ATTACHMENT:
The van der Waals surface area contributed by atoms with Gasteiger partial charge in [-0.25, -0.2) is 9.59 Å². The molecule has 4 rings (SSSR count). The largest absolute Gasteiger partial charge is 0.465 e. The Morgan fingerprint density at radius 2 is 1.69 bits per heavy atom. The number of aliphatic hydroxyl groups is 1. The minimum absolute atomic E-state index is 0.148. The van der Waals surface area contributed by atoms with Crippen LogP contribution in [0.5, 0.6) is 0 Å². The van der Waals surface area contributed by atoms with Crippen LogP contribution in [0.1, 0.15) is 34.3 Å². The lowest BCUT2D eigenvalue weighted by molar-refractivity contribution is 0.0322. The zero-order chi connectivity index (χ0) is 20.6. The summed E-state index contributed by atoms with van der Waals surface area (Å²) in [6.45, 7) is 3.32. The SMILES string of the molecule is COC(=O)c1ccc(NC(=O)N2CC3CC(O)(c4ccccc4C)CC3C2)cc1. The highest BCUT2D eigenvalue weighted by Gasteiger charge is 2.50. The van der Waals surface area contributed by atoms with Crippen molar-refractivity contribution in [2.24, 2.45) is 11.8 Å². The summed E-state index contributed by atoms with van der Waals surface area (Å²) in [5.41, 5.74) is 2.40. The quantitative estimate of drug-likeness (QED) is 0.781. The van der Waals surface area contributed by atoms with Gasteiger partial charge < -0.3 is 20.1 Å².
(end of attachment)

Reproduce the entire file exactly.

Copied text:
The van der Waals surface area contributed by atoms with Gasteiger partial charge in [-0.25, -0.2) is 9.59 Å². The molecule has 4 rings (SSSR count). The largest absolute Gasteiger partial charge is 0.465 e. The Morgan fingerprint density at radius 2 is 1.69 bits per heavy atom. The number of aliphatic hydroxyl groups is 1. The minimum absolute atomic E-state index is 0.148. The van der Waals surface area contributed by atoms with Crippen LogP contribution in [0.5, 0.6) is 0 Å². The van der Waals surface area contributed by atoms with Crippen LogP contribution in [0.1, 0.15) is 34.3 Å². The lowest BCUT2D eigenvalue weighted by molar-refractivity contribution is 0.0322. The zero-order chi connectivity index (χ0) is 20.6. The summed E-state index contributed by atoms with van der Waals surface area (Å²) in [6.45, 7) is 3.32. The SMILES string of the molecule is COC(=O)c1ccc(NC(=O)N2CC3CC(O)(c4ccccc4C)CC3C2)cc1. The highest BCUT2D eigenvalue weighted by Gasteiger charge is 2.50. The van der Waals surface area contributed by atoms with Crippen molar-refractivity contribution in [2.24, 2.45) is 11.8 Å². The summed E-state index contributed by atoms with van der Waals surface area (Å²) in [5.41, 5.74) is 2.40. The quantitative estimate of drug-likeness (QED) is 0.781. The van der Waals surface area contributed by atoms with Gasteiger partial charge < -0.3 is 20.1 Å².